Dramatic improvements in robotics, artificial intelligence, additive manufacturing (3D printing), and nanoenergetics are dramatically changing the character of global conflicts. The convergence of these new and improving technologies increases the capabilities available to smaller and smaller political entities—extending even to the individual. In a new Cato Policy Analysis author T. X. Hammes explores these developments and ponders their impact on U.S. national security. How should policymakers and military planners take these changes into account as they consider future policies? And in what ways do the convergence of technologies and the proliferation of new military capabilities challenge the conventional wisdom surrounding how to fight—and even whether to fight? The author will present his findings, followed by comments and questions from our distinguished panelists.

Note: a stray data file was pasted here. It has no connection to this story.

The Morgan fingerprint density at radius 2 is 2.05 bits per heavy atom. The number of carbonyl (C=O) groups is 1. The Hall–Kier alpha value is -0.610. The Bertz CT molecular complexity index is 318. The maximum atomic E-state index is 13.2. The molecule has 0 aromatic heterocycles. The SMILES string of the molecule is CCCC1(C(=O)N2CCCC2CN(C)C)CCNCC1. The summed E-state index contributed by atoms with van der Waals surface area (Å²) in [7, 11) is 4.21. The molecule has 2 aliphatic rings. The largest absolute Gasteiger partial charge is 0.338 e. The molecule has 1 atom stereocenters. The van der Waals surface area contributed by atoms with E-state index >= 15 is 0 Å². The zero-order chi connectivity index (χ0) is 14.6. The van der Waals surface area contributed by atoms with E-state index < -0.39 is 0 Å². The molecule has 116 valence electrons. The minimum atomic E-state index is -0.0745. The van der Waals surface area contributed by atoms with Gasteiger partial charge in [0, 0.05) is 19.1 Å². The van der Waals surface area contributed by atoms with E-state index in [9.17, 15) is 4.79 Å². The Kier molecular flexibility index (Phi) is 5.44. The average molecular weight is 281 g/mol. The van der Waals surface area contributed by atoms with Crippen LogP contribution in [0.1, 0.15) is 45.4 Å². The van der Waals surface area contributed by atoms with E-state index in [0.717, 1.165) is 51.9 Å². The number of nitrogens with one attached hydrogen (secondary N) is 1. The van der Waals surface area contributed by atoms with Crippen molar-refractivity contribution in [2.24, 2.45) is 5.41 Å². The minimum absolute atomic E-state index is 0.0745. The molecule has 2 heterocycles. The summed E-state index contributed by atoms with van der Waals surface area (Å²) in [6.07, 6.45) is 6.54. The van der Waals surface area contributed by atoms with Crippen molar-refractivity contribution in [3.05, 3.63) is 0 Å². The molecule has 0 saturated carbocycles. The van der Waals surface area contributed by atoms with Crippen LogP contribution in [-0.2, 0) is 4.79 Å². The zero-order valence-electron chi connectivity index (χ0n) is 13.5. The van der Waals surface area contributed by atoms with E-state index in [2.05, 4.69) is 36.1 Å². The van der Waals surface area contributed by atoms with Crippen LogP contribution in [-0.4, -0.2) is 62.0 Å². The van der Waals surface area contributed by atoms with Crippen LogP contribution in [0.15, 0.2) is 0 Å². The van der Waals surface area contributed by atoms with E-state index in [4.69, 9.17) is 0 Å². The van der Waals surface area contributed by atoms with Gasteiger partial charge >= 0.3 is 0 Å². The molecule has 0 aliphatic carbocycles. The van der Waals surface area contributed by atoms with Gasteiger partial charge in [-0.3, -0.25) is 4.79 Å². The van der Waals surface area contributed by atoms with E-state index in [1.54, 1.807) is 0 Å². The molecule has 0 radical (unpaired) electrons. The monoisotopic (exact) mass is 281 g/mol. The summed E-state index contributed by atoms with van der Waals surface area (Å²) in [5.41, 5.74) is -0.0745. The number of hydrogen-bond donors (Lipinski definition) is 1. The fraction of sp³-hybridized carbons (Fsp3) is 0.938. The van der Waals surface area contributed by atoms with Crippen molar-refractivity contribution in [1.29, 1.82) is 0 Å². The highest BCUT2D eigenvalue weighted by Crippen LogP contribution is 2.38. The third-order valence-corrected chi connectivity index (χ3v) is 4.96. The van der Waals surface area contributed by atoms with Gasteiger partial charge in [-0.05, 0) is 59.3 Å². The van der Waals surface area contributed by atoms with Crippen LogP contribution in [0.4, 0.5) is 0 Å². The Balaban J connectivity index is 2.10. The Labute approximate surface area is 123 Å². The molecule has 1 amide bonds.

New Technologies and War: Will They Change the Way We Fight? And Why We Fight?
Featuring T. X. Hammes, Distinguished Research Fellow, U.S. National Defense University; with comments by Andrew Philip Hunter, Director, Defense-Industrial Initiatives Group, and Senior Fellow, International Security Program, Center for Strategic and International Studies; and Jerry Hendrix, Senior Fellow and Director, Defense Strategies and Assessments Program, Center for a New American Security; moderated by Christopher Preble, Vice President, Defense and Foreign Policy Studies, Cato Institute.